Lane’s father, an abusive pimp they called Texas Slim, told his bottom girl “either the baby goes or you go” in the summer of 1928. And so with tears Johnnie Mae King wrapped her 3-month-old baby in newspapers and put him in a dumpster on the 1900 block of East 9th St.
A widow, Emma Lane, heard what she thought was a cat yowling in the trash bin and was shocked to see a baby boy. He became hers and she raised him up, not afraid to use the belt, with her two older boys. A younger woman started visiting the Lane house when Dick was six or seven. She was nice to him and sometimes pressed a 50-cent piece in his hand. When he was 11, Emma Lane told the boy that the woman was his birth mother. From a tough emotional distance, Johnnie Mae King watched her son grow into an all-round athlete at L.C. Anderson High, whose coach W.E. Pigford was a strict, yet fair, father figure to Lane.
One night Texas Slim beat King and went to bed and he never woke up. After shooting her pimp in the head, Lane’s mother spent a couple years in prison, then moved to Scottsbluff, Nebraska, where she married and opened a restaurant/ bar.
While finishing up at Anderson, Lane got a job as a short order cook at the Nighthawk Diner at S. Congress and Riverside. His birth mother offered him a job at her diner in Nebraska and Lane got permission from Ella, his mom, to check out the situation. King had a lot of time to think about her life’s mistakes and desperately wanted to make it up to the son she discarded.
She and her new husband offered to pay for Dick to attend Scottsbluff Junior College. After a year there, Lane put in a four-year-stint in the Army, where he always played on the post football team.
After one of his Army buddies, Gabby Simms, was drafted by the Rams, he brought Lane along to informal team workouts in a city park. A coach remembered Lane from an Army exhibition game and when he kept winning sprints against smaller men, Lane was signed to the team for a $4,000 a year contract. Lane wanted to play receiver, a position he excelled at as an Anderson Yellow Jacket, but since the Rams already had future Hall of Fame receivers Tom Fears and Elroy “Crazy Legs” Hirsch, the coach moved Lane to defensive back.
Lane got his nickname from Fears, who was playing the 1952 Buddy Morrow hit “Night Train” one night when Lane stopped by to talk about formations, as he often did. One of the few black players in the NFL at the time, Lane didn’t care for the racial connotation of his new nickname. But then he saw it in a headline — “Dick ‘Night Train’ Lane derails Charlie ‘Choo Choo’ Justice” and loved it. Lane hit with locomotive intensity and knocked their lights out. “Night Train” indeed.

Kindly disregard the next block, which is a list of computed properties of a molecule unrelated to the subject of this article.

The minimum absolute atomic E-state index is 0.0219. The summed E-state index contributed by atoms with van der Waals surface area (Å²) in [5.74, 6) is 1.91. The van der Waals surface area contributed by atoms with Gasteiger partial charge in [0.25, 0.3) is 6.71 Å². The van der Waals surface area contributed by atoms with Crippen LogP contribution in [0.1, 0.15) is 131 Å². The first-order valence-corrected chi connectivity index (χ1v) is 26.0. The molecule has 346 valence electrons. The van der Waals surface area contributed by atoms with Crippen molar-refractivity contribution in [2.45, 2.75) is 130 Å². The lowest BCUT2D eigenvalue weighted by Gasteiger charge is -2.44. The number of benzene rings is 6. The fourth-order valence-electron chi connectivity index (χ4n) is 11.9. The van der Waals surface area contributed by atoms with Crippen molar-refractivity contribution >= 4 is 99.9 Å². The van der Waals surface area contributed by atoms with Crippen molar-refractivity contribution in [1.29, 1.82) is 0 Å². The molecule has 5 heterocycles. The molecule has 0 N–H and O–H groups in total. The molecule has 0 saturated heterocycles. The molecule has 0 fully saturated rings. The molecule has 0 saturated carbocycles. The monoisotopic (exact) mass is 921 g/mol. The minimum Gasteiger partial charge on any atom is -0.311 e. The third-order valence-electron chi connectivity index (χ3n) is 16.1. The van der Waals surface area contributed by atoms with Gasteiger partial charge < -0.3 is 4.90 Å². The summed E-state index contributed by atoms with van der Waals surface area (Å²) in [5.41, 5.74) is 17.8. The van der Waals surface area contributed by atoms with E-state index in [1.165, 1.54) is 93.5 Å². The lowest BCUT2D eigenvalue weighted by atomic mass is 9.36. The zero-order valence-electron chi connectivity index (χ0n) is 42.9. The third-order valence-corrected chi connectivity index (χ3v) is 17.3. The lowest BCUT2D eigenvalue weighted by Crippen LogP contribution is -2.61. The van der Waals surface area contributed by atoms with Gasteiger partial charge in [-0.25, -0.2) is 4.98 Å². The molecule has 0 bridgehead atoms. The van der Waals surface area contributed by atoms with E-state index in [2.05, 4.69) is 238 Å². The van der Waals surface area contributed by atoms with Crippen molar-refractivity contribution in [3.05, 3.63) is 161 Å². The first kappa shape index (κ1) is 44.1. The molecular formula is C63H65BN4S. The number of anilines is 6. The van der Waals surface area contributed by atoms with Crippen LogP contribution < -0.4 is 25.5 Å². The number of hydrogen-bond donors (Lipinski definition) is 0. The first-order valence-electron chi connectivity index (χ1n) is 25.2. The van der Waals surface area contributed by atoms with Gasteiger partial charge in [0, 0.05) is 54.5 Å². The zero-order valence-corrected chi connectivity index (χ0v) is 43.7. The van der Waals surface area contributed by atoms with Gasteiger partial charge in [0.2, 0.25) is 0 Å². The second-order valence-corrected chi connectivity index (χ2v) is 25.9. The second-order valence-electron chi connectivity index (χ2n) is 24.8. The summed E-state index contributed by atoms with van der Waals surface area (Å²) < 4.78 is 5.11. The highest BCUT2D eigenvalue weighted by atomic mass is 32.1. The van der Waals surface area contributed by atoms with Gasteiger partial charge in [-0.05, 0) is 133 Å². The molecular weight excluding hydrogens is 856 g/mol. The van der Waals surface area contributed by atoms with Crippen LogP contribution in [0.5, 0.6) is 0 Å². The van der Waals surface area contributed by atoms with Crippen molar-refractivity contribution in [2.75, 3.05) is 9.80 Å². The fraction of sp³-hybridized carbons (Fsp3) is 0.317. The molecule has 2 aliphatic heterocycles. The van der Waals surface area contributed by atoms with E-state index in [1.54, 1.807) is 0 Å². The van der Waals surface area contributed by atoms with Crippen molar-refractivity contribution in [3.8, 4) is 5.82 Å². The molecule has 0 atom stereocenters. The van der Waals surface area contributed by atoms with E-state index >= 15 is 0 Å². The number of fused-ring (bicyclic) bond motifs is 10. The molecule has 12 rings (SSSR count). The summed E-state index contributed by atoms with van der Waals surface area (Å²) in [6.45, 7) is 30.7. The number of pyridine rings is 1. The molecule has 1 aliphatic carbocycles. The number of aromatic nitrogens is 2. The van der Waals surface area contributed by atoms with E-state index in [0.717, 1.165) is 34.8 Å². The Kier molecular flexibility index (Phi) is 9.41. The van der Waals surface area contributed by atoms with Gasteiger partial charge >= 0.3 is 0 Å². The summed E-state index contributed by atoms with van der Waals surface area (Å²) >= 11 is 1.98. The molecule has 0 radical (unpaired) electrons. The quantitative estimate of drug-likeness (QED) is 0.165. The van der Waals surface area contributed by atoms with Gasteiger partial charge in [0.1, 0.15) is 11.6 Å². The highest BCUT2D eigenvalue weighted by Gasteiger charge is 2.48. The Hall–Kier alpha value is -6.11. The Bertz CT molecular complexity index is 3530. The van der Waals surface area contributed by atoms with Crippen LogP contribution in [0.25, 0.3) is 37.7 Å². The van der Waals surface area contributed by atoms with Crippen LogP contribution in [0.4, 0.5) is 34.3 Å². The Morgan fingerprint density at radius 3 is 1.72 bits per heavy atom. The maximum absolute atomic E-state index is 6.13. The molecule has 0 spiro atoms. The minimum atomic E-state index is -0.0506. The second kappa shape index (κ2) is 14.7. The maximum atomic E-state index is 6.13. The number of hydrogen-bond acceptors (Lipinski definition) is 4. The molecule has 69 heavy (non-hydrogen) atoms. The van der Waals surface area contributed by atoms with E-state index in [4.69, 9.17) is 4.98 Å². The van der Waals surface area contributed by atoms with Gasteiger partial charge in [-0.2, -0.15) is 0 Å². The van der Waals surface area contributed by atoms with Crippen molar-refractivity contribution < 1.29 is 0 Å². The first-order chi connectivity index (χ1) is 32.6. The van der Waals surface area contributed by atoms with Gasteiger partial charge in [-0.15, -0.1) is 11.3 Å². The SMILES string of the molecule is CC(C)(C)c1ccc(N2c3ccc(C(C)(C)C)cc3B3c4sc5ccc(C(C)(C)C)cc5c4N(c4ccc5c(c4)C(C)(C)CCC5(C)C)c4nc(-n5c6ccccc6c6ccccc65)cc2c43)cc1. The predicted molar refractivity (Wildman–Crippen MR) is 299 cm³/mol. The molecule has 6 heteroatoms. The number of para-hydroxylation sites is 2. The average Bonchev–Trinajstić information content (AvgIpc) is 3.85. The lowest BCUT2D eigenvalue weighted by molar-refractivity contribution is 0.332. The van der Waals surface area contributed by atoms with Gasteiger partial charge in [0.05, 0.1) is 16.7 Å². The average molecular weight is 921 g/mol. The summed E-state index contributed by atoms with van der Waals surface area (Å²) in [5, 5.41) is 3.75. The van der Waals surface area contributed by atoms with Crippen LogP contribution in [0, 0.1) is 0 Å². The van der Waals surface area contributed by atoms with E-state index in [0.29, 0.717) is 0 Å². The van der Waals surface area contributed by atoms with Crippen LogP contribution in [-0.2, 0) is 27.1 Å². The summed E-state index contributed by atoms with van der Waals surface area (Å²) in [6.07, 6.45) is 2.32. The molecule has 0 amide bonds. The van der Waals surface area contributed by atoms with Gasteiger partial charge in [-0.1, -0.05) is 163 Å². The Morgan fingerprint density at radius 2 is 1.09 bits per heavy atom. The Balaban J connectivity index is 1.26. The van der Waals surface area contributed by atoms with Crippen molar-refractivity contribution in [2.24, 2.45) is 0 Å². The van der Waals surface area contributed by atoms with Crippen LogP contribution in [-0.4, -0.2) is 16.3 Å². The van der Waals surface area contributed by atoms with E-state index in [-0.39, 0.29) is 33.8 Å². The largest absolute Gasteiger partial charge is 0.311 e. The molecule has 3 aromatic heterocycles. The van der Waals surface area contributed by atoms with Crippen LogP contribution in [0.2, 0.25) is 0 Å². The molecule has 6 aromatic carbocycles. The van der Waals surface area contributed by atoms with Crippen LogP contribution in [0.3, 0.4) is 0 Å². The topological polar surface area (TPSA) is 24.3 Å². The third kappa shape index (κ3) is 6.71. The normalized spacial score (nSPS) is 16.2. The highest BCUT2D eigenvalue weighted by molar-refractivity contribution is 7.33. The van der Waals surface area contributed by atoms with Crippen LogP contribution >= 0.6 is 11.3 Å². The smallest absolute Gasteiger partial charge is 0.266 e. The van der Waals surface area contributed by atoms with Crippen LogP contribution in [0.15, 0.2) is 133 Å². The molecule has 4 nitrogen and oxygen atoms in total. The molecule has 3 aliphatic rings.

During his final of seven All-Pro seasons, with Detroit in 1963, Lane married “Queen of the Blues” Dinah Washington. Wilt Chamberlain was best man. But Lane would be widowed within a year. The last of Dinah’s eight husbands, Lane woke up the morning of Dec. 14, 1963 to find his new wife slumped over and unresponsive. Dinah Washington was dead from an accidental overdose of pills at age 39.
After retiring from football, Lane worked for a short while as Redd Foxx’s minder/ manager, but he found his post-career calling as the director of the Detroit Police Athletic League. The experience of working with kids like himself, growing up poor, neglected, with little prospects of a better life, was what he needed to pull him out of the funk of losing a career and a bride. He wanted to make a difference and found his role model in Emma Lane, who heard a cry and didn’t think twice about stepping up. Hs birth was an accident dumped on someone else. And there was the blessing. There was the strength of character that taught him to be a man.
Richard “Night Train” Lane, who accomplished so much from so little, is buried in Austin’s Evergreen Cemetery.